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Type: Journal article
Title: Defining incidental perineural invasion: the need for a national registry
Author: Buchanan, L.
De'Ambrosis, B.
Deambrosis, K.
Warren, T.
Huilgol, S.
Soyer, H.P.
Panizza, B.
Citation: Australasian Journal of Dermatology, 2014; 55(2):107-110
Publisher: Blackwell Publishing
Issue Date: 2014
ISSN: 0004-8380
Statement of
Lauren Buchanan, Brian DeAmbrosis, Kathryn DeAmbrosis, Timothy Warren, Shyamala Huilgol, H Peter Soyer, and Benedict Panizza
Abstract: This article by the Perineural Invasion (PNI) Registry Group aims to clarify clinical and histopathological ambiguities surrounding PNI in non-melanoma skin cancer (NMSC). PNI is reportedly present in approxi- mately 2–6% of cases of NMSC and is associated with greater rates of morbidity and mortality. The distinc- tion between clinical PNI and incidental PNI is some- what unclear, especially in regard to management and prognosis. One important objective of the PNI Registry is to develop a standardised method of clas- sifying perineural invasion. Hence, in this article we propose a definition for PNI and for its sub- classification. This article also provides a critical analysis of the current literature on the treatment of incidental PNI by evaluating the key cohort studies that have investigated the use of surgery or radio- therapy in the management of incidental PNI. At present, there are no universal clinical guidelines that specify the acceptable treatment of NMSC exhib- iting incidental PNI. Consequently, patients often receive surgery with varying wider margins, or radio- therapy despite the limited evidence substantiating such management options. It is evident from the existing literature that current opinion is divided over the benefit of adjuvant radiotherapy. Certain prognos- tic factors have been proposed, such as the size and depth of tumour invasion, nerve diameter, the pres- ence of multifocal PNI and the type of tumour. The PNI Registry is a web-based registry that has been developed to assist in attaining further data pertaining to incidental PNI in NMSC. It is envisaged that this information will provide the foundation for identify- ing and defining best practice in managing incidental PNI.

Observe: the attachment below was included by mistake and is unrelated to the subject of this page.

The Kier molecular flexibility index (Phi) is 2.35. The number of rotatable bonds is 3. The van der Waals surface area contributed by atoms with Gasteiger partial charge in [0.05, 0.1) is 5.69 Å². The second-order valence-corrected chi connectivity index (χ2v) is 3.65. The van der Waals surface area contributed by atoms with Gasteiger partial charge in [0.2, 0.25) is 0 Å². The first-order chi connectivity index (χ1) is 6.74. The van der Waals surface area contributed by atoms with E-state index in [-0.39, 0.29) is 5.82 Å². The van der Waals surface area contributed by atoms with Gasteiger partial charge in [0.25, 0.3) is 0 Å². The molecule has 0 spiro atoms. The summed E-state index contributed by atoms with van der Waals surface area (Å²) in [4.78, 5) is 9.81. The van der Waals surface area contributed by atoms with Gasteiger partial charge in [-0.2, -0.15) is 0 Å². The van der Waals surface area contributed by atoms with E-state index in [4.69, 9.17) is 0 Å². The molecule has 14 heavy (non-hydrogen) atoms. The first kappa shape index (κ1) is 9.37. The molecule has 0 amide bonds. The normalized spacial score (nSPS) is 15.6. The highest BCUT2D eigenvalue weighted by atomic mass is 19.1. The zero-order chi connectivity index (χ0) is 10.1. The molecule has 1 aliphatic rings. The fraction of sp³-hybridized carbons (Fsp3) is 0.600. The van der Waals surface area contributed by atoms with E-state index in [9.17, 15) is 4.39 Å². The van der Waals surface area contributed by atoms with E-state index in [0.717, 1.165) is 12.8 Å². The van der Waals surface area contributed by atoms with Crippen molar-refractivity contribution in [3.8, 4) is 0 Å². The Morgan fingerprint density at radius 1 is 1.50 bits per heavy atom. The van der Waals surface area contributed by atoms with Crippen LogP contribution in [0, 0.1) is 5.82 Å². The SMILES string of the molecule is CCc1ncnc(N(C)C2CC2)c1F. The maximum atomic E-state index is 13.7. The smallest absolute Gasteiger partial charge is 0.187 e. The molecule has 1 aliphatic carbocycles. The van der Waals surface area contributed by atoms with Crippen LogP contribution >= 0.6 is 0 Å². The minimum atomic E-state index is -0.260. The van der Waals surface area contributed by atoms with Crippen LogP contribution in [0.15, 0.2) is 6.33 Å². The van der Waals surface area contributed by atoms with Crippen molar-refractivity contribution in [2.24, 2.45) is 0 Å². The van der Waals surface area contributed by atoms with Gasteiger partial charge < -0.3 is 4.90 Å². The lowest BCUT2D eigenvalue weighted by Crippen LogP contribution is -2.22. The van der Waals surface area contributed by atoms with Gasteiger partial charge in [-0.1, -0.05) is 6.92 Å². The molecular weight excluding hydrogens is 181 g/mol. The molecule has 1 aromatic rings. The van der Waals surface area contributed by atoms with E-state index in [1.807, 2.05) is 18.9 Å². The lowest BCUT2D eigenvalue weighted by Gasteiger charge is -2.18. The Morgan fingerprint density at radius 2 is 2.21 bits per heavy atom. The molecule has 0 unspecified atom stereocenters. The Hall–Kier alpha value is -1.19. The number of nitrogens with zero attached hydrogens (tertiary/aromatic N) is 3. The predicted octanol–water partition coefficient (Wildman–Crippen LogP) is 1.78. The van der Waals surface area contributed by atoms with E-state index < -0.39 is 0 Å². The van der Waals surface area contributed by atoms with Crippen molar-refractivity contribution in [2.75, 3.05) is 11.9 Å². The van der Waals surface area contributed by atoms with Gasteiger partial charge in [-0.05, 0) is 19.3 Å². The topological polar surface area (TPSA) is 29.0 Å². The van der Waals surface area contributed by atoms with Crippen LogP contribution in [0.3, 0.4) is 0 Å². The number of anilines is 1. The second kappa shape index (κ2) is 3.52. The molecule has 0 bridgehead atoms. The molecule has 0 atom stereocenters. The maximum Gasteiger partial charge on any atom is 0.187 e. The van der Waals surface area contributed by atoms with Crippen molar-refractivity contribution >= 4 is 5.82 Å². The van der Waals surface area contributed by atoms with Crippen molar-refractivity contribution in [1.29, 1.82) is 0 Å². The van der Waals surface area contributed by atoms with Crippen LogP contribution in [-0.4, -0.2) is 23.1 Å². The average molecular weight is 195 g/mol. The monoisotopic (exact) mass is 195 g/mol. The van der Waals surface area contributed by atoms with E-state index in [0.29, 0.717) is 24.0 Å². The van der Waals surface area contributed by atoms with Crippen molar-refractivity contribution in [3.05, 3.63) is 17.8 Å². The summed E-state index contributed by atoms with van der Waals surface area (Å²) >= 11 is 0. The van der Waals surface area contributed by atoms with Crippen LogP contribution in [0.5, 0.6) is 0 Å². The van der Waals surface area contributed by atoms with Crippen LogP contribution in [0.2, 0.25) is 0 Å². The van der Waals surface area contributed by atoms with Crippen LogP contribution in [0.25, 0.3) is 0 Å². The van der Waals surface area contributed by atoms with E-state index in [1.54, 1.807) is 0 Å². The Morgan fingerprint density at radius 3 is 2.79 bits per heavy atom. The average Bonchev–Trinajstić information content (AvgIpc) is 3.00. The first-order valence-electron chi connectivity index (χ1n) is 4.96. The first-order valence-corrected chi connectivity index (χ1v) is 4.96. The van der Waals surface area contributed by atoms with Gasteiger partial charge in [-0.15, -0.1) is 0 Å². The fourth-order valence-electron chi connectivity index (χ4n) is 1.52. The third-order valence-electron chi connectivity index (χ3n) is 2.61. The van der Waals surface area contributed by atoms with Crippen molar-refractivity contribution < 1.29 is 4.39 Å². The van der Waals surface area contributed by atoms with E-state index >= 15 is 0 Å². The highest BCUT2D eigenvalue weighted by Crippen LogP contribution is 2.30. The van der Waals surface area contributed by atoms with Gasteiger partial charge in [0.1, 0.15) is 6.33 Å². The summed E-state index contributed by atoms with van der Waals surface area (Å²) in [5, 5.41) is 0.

Keywords: Incidental perineural invasion; non- melanoma skin cancer; perineural invasion; skin cancer.
Rights: © 2013 The Australasian College of Dermatologists
DOI: 10.1111/ajd.12129
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